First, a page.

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Accuracy the key to my bowling - Shakib

After being crushed by an innings-and-129-runs in the first Test, Bangladesh have showed more fight during the first two days of the second Test against South Africa in Centurion

Cricinfo staff

Shakib Al Hasan's three quick wickets gave South Africa a scare © AFP
After being crushed by an innings and 129 runs in the first Test, Bangladesh have shown more fight during the first two days of the second Test against South Africa in Centurion. Batting first, they posted 250, and Shakib Al Hasan's three-wicket burst had South Africa in a hole before centuries from Ashwell Prince and Mark Boucher rescued the hosts.
South Africa may have been let off the hook, but Shakib said it was not for want of effort. "We tried our best, but they saw off the pressure period, and then went on the attack," he told "You have got to remember that this is only the day-two pitch, and still very good for batting."
The Centurion pitch was expected to favour the quick bowlers, but it was left-arm spinner Shakib who was the best bowler on the second day. "I had a feeling yesterday that the wicket would turn. But the important thing for me is the length and line I bowl," he said. "I think the reason I am getting all these wickets is because I am hitting the right spot continuously." He now has 18 wickets in his last six innings, after having managed three wickets in his first six Tests.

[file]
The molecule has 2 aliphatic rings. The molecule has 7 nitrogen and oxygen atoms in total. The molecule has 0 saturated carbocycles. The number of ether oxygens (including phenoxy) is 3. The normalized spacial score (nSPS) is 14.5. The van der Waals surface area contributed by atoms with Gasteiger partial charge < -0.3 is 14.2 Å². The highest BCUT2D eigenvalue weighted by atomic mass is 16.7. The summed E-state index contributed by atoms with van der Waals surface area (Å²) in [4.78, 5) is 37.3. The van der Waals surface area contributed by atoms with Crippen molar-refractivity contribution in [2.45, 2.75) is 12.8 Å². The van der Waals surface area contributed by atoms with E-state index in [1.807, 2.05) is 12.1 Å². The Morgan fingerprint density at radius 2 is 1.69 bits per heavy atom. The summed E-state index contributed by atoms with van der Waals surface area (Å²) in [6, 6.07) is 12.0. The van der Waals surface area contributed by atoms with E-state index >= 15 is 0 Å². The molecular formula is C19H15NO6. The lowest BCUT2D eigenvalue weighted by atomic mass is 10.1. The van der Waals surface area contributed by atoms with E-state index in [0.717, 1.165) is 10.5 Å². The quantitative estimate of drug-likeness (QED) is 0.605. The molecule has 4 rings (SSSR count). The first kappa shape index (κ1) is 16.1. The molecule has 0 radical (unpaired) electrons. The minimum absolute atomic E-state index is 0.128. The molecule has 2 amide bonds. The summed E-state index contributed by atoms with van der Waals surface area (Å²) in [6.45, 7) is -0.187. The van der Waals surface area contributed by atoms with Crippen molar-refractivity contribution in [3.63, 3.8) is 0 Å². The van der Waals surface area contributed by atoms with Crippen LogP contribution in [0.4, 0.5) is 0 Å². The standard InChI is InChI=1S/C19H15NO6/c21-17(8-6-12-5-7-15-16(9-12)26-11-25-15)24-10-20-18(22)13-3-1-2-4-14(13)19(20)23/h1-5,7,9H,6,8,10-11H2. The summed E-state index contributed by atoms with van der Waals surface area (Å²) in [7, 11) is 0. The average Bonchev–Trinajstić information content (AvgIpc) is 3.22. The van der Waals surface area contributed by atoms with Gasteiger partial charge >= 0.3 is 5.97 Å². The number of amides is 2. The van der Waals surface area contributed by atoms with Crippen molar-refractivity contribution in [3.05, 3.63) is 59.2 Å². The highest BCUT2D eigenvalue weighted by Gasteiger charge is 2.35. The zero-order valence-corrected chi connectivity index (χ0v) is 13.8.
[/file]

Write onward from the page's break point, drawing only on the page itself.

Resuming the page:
Another in-form Bangladesh player is wicketkeeper Mushfiqur Rahim, whose brisk 65 pushed the visitors to a respectable total on the first day. Four of his five highest Test scores have come over the last two months. Mushfiqur attributes that to a changed mindset, and his discipline during net sessions.
"In the past I used to think too much about matters not directly related to my game, like who I was going to face or what the wicket would be like," he said. "I also could not stop thinking about the disappointment any failure would bring to my close ones because I live in a joint family."
After being dropped from the national side earlier this year, Mushfiqur stopped putting pressure on himself. "I focused only on trying to do my job to the best of my ability. If I have given it my best and still failed then so be it, and I wasn't going to loose sleep over it."
Mushfiqur also said he now took his training sessions more seriously. "I have trained exactly like I would play in a match. I tried not to get out in the nets, and only hit the bad balls when I got them," he said. "The two-day practice game in which I got 89 also was a massive help as I approached it as if I was playing a Test and planned my innings accordingly."